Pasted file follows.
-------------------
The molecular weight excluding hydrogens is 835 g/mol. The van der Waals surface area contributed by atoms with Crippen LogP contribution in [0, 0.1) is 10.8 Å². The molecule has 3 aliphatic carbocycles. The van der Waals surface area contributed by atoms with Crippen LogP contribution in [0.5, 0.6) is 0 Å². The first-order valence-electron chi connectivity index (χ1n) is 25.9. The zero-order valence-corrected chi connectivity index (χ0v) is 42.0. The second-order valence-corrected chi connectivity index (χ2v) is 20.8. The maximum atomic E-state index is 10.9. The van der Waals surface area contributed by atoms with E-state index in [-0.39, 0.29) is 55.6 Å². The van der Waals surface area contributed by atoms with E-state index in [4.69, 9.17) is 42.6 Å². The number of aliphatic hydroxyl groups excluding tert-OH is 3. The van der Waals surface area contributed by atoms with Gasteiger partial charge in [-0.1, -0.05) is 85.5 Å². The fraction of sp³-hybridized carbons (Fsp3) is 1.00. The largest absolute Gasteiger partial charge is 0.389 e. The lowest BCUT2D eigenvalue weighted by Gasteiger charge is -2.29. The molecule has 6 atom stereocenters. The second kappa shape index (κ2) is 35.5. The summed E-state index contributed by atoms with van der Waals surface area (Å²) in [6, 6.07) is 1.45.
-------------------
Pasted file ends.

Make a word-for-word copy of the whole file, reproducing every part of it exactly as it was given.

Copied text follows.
The molecular weight excluding hydrogens is 835 g/mol. The van der Waals surface area contributed by atoms with Crippen LogP contribution in [0, 0.1) is 10.8 Å². The molecule has 3 aliphatic carbocycles. The van der Waals surface area contributed by atoms with Crippen LogP contribution in [0.5, 0.6) is 0 Å². The first-order valence-electron chi connectivity index (χ1n) is 25.9. The zero-order valence-corrected chi connectivity index (χ0v) is 42.0. The second-order valence-corrected chi connectivity index (χ2v) is 20.8. The maximum atomic E-state index is 10.9. The van der Waals surface area contributed by atoms with E-state index in [-0.39, 0.29) is 55.6 Å². The van der Waals surface area contributed by atoms with E-state index in [4.69, 9.17) is 42.6 Å². The number of aliphatic hydroxyl groups excluding tert-OH is 3. The van der Waals surface area contributed by atoms with Gasteiger partial charge in [-0.1, -0.05) is 85.5 Å². The fraction of sp³-hybridized carbons (Fsp3) is 1.00. The largest absolute Gasteiger partial charge is 0.389 e. The lowest BCUT2D eigenvalue weighted by Gasteiger charge is -2.29. The molecule has 6 atom stereocenters. The second kappa shape index (κ2) is 35.5. The summed E-state index contributed by atoms with van der Waals surface area (Å²) in [6, 6.07) is 1.45.